is an American daily newspaper. Published in Washington, D.C., it was founded on December 6, 1877.[7] Located in the capital city of the United States, the newspaper has a particular emphasis on national politics. The newspaper's slogan states, "Democracy dies in darkness". Daily editions are printed for the District of Columbia, Maryland, and Virginia. It is published as a broadsheet. The newspaper has won 47 Pulitzer Prizes. This includes six separate Pulitzers awarded in 2008, second only to The New York Times' seven awards in 2002 for the highest number ever awarded to a single newspaper in one year.[8] Post journalists have also received 18 Nieman Fellowships and 368 White House
White House
News Photographers Association awards
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Newsweek
Newsweek
Newsweek
is an American weekly magazine founded in 1933. Between 2008 and 2012, Newsweek
Newsweek
underwent internal and external contractions designed to shift the magazine's focus and audience while improving its finances. Instead, losses accelerated: revenue dropped 38 percent from 2007 to 2009. The revenue declines prompted an August 2010 sale by owner The Washington Post Company
The Washington Post Company
to audio pioneer Sidney Harman—for a purchase price of one dollar and an assumption of the magazine's liabilities.[3][4] In November 2010, Newsweek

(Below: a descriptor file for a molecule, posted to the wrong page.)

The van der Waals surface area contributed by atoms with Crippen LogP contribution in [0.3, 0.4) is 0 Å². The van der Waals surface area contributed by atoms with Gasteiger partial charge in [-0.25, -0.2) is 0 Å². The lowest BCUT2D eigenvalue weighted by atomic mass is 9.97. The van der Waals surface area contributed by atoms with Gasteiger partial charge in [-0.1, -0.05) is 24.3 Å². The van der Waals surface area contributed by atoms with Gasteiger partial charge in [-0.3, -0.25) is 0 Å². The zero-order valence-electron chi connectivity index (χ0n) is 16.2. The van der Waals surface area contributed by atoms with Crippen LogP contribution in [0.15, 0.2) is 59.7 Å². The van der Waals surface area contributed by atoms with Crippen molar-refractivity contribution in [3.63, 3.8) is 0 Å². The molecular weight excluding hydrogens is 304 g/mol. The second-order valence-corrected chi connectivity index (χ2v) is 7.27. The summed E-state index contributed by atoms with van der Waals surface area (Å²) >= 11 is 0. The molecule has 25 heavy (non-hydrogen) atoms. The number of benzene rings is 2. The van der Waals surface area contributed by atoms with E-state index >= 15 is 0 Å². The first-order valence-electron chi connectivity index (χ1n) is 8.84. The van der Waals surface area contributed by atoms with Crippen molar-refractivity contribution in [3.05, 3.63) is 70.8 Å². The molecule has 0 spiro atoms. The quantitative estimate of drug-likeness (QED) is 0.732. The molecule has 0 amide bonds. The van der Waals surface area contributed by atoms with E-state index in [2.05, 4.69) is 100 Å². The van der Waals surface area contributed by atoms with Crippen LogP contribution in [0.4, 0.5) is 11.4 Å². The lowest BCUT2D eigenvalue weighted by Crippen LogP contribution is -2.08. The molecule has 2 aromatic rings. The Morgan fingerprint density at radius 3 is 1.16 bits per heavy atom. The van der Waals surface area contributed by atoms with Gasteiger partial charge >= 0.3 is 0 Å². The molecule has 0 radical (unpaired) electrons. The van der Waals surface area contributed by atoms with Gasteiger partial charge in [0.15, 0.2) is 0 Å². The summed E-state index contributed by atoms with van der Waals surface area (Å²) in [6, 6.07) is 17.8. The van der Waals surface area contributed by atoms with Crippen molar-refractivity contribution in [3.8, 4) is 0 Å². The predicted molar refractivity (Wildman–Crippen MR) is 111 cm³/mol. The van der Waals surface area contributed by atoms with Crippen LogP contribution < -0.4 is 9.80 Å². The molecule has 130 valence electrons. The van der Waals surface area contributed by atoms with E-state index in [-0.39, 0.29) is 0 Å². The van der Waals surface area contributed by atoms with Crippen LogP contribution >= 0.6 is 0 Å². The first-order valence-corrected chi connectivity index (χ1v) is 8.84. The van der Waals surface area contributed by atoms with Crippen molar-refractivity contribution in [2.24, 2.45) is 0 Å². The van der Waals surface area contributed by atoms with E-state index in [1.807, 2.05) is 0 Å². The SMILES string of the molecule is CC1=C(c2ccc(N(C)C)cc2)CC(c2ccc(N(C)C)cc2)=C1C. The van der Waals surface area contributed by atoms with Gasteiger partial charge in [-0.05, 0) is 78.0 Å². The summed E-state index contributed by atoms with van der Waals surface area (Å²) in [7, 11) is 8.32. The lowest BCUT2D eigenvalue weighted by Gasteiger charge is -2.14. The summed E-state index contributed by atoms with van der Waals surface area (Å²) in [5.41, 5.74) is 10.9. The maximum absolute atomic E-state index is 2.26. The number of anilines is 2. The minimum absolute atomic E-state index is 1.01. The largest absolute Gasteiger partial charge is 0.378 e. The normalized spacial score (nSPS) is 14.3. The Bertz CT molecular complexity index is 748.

Newsweek
merged with the news and opinion website The Daily Beast, forming The Newsweek
Newsweek
Daily Beast Company, after negotiations between the owners of the two publications. Tina Brown, The Daily Beast's editor-in-chief, served as the editor of both publications
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Los Angeles Times
The Los Angeles
Los Angeles
Times is a daily newspaper which has been published in Los Angeles, California
Los Angeles, California
since 1881
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Association Of American Editorial Cartoonists
The Association of American Editorial Cartoonists (AAEC) is a professional association concerned with promoting the interests of staff, freelance and student editorial cartoonists in the United States, Canada and Mexico. With nearly 300 members, it is the world's largest organization of political cartoonists. The AAEC has filed friend-of-the-court briefs in several cases dealing with freedom of the press, including the 1988 Supreme Court case Flynt v. Falwell (Hustler Magazine v. Falwell). Aside from First Amendment issues, the Association does not take sides in political controversies. Formed in 1957 by a small group of newspaper cartoonists led by John Stampone of the Army Times, the AAEC was created to promote and stimulate public interest in the editorial page cartoon and to create closer contact among political cartoonists